A 2019 study tracked 76 students who were at risk for catching colds during a stressful final exam period. Those who drank a small amount of beetroot juice seven times a day showed fewer cold symptoms than those who had not. In the study, the remedy was especially helpful for students with asthma.

Because beetroot juice is high in dietary nitrate, it increases the body’s production of nitric oxide, which can help protect you against respiratory infections.

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If you’re prone to kidney stones, watch out for beetroot, which contains oxalates. These are known to contribute to kidney stone formation.

Although studies on probiotics and colds are limited, at least one study suggests that drinking a probiotic drink that contains Lactobacillus, L. casei 431, can reduce the duration of a cold, especially in regard to respiratory symptoms.

Probiotic bacteria vary from product to product, so check the label to know which one you’re buying.

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The Centers for Disease Control and Prevention recommends you get extra rest when you have a cold.

While it can be tempting to try and boost your immune system with exercise, it’s probably best to take it easy for a few days. In fact, if you don’t get enough sleep day to day, you may be increasing your vulnerability to colds.

If your child is having trouble getting good sleep to beat a cold, try honey, one of the most relied-on remedies for treating cold symptoms. A 2012 study showed that a spoonful of honey at bedtime can help kids sleep better and reduce nighttime coughing. It can also help soothe a sore throat.

Cold symptoms like coughing, sneezing, runny nose, congestion, sore throat, and headache can make it hard to function during the day and hard to rest at night.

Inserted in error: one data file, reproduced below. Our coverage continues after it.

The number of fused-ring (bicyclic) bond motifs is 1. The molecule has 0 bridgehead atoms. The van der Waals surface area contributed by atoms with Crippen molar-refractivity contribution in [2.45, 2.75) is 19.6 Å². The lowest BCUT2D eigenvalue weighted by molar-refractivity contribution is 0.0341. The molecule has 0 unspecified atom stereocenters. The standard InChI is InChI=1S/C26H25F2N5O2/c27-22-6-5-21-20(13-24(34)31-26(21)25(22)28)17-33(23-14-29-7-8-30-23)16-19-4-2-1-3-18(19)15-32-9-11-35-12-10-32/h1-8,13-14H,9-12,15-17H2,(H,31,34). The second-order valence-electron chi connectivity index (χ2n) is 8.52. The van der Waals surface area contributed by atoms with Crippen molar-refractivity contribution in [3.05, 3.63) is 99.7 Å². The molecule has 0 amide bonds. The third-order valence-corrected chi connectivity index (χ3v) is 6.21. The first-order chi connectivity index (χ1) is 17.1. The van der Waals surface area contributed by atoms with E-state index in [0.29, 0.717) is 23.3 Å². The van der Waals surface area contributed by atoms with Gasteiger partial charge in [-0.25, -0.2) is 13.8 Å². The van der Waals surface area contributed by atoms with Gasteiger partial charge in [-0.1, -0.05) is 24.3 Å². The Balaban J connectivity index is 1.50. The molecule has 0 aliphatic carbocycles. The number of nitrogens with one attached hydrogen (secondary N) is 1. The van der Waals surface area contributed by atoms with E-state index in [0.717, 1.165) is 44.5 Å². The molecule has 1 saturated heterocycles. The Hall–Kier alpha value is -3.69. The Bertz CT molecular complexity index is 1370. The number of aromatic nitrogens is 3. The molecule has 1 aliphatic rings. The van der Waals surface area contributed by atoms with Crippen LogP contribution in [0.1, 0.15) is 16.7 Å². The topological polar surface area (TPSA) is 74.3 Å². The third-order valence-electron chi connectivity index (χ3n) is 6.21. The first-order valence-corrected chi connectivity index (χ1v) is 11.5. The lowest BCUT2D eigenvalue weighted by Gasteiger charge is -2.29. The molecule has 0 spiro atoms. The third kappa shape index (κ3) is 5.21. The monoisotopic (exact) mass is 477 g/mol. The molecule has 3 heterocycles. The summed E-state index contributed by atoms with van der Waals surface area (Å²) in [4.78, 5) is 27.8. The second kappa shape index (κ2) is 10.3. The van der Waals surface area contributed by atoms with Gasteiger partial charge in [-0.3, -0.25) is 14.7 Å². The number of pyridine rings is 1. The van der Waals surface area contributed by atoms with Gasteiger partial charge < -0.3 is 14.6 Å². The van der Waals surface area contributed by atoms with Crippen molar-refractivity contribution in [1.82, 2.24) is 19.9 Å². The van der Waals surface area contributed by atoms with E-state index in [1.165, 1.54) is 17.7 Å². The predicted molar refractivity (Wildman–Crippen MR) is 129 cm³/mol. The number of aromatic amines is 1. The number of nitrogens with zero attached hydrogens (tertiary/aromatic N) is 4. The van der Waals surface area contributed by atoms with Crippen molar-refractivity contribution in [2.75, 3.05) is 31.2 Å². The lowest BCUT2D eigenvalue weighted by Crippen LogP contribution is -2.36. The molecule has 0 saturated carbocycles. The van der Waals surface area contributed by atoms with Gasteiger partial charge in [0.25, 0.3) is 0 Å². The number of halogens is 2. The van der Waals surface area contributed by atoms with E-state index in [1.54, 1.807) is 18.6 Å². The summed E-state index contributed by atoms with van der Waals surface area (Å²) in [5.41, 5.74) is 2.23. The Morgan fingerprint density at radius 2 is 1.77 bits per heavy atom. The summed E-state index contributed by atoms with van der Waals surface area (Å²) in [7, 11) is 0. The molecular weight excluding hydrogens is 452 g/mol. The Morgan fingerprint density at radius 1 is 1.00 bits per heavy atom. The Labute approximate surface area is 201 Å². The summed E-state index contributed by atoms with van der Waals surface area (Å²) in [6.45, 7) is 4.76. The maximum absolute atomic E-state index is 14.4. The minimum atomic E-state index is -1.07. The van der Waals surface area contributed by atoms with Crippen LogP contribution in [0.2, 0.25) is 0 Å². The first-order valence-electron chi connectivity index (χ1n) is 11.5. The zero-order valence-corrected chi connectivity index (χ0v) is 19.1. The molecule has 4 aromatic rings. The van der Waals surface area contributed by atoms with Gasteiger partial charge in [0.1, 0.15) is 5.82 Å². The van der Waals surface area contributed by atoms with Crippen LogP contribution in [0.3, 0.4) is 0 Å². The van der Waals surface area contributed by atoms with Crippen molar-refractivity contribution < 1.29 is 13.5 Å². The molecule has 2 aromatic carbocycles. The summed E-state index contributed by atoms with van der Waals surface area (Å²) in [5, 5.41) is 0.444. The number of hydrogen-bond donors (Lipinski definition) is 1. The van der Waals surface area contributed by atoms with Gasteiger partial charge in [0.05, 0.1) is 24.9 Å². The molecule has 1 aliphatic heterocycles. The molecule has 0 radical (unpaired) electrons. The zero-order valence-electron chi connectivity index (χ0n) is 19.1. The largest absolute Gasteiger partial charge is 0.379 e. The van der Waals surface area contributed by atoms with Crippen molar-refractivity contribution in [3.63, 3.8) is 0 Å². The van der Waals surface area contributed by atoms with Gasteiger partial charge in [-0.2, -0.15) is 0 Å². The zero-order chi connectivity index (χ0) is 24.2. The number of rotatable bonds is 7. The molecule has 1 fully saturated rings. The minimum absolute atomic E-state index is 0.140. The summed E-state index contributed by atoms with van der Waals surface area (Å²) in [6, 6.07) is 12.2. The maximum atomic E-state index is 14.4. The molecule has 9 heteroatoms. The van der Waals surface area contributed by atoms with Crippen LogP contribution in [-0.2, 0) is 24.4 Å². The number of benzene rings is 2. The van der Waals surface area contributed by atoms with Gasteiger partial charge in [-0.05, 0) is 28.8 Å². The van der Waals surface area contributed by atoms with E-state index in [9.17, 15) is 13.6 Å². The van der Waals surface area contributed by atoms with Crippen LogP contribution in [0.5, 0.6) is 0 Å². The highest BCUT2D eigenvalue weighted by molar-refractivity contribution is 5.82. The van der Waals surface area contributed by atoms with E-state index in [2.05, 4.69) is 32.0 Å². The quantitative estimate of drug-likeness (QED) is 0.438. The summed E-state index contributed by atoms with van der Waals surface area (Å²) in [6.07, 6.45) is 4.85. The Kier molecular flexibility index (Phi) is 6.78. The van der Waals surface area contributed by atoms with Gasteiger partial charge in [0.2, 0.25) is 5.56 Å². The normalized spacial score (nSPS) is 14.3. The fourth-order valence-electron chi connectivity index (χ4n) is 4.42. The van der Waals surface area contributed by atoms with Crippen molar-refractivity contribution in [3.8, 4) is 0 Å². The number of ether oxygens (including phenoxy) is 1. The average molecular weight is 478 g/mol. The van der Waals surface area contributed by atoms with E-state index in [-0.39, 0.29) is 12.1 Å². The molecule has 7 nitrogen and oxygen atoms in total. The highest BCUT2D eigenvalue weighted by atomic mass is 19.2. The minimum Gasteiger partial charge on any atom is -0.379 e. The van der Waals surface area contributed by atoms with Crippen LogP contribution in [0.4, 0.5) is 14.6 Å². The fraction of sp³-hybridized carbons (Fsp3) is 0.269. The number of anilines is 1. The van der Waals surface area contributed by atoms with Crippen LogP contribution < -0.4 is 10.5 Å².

Decongestants, pain relievers like ibuprofen or acetaminophen, cough suppressants, and antihistamines can treat symptoms so you feel better faster, even if the viral infection lingers. Check with a pediatrician before giving your child any over-the-counter medicine.

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Drinking plenty of fluids is always good when you’re trying to get rid of a cold. Hot tea, water, chicken soup, and other liquids will keep you hydrated, especially if you have a fever. They can also loosen congestion in your chest and nasal passages so you can breathe.

Avoid caffeine and alcohol, though, because they can leave you dehydrated, and they can interfere with the sleep and rest you need for recovery.

When to go to the doctor

Colds that don’t go away quickly can lead to other illnesses like pneumonia, lung infections, ear infections, and sinus infections. See your doctor if :

  • your symptoms last longer than 10 days
  • you have a fever over 101.3°F (38.5°C)
  • you begin vomiting violently
  • your sinuses ache
  • your cough begins to sound like a wheeze
  • you feel pain in your chest
  • you have trouble breathing

At the first sign of a cold, most of us want to make sure the sniffles, sneezing, and other symptoms go away as quickly as possible.

If you take vitamin C regularly, your cold symptoms may disappear earlier. And there is some scientific support for trying remedies like zinc, echinacea, elderberry preparations, beetroot juice, and probiotic drinks to prevent or shorten the duration of a cold.

The best way to beat a cold fast is to rest, drink lots of fluids, and treat the symptoms with medicines that relieve pain, coughing, and congestion.